Attorney Ethics Counsel

December 21, 2015

Can You Sue Your Own Current Clients? Umm…No.

In Abedia v. Sheikhpour, the California Court of Appeal addressed, and resolved, an issue that may seem self-evident: an attorney cannot sue his or her own current clients, and a client cannot waive actual conflicts in that circumstance.  In Abedia, in the underlying case, plaintiffs sued defendant alleging fraud related to an investment in a gas station near Disneyland.  Defendant Sheikhpour substituted new counsel during the case: an attorney who was “Of Counsel” to his law firm.  Sheikhpour and that law firm soon had a fee dispute, and Sheikhpour substituted into the underlying case in pro per.  The law firm then sued Sheikhpour in a separate action for the alleged unpaid fees and obtained a judgment against him, apparently by default, for about $300,000.  That law firm also sought to intervene in the underlying action to protect its fee claim against Sheikhpour.  On this Motion to Intervene, the very same Of Counsel attorney who had previously represented Sheikhpour in the underlying action now represented the law firm against him in that action.

The court in the underlying action denied the Motion to Intervene, but the law firm sued Sheikhpour again, this time alleging a fraudulent conveyance of his house to a relative, allegedly to evade payment of the law firm’s judgment against him.  Then, the very same Of Counsel attorney from that firm substituted back in to the underlying action seeking to represent Sheikhpour again in the underlying action, asserting that Sheikhpour had waived any conflicts related to this attorney’s representation.  On its own Motion, the court in the underlying action disqualified the Of Counsel attorney, rejecting the purported client waiver.  The Court of Appeal considered whether the court’s disqualification order was an abuse of discretion and concluded that it was not.The Court’s analysis began with the issue of whether an Of Counsel attorney is different counsel, for purposes of analyzing conflicts, than the law firm for which that attorney worked.  The Court concluded that it was well settled that an Of Counsel attorney and the firm for which he works are the same firm for purposes of client conflicts.  In this situation, then, “in effect, a law firm has sued its own client for accumulated fees in the very case in which it continues to try to represent the client.”  The Court noted that such a conflict would so obviously be prohibited that it would not require analysis, except that here the client was purportedly willing to waive the conflict, and apparently had the advice of independent counsel regarding that waiver.  No difference, said the Court: this actual conflict is not waivable, even with the benefit of independent counsel.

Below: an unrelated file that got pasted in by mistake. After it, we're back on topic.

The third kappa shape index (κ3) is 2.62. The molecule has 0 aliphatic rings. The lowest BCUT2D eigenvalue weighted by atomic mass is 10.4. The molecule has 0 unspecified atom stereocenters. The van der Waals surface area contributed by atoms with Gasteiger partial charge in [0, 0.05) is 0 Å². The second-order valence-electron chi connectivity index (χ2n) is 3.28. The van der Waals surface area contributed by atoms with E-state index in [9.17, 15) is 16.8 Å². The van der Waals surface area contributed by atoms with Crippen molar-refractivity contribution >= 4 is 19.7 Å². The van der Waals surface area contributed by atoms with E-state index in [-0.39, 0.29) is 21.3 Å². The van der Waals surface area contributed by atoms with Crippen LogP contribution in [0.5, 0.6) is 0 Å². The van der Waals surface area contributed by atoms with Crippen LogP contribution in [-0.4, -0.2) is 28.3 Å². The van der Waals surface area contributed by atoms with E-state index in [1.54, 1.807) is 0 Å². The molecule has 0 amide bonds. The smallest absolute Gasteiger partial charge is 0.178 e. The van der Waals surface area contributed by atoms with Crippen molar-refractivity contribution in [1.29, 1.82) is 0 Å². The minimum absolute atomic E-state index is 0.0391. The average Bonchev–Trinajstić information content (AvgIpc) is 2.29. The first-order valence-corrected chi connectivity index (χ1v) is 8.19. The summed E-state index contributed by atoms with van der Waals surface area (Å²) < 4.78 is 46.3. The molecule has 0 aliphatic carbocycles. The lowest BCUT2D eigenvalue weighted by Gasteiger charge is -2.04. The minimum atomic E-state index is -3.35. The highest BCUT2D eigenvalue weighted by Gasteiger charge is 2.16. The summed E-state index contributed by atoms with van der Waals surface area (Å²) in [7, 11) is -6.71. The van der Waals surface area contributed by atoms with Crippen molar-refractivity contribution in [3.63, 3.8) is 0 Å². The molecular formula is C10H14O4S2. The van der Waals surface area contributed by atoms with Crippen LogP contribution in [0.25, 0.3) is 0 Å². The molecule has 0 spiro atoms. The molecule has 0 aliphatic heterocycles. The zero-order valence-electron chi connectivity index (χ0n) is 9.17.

Significantly, the Court based its decision on the trial court’s inherent power to control attorneys in its courtroom under Code of Civil Procedure section 128(a)(5), not on the California Rules of Professional Conduct.  As an aside, the Court also included sage advice for attorneys: “Normally, attorneys do not sue clients for fees until after the case is over, and only then if they are extremely sure of the quality of their work or extremely foolhardy.”


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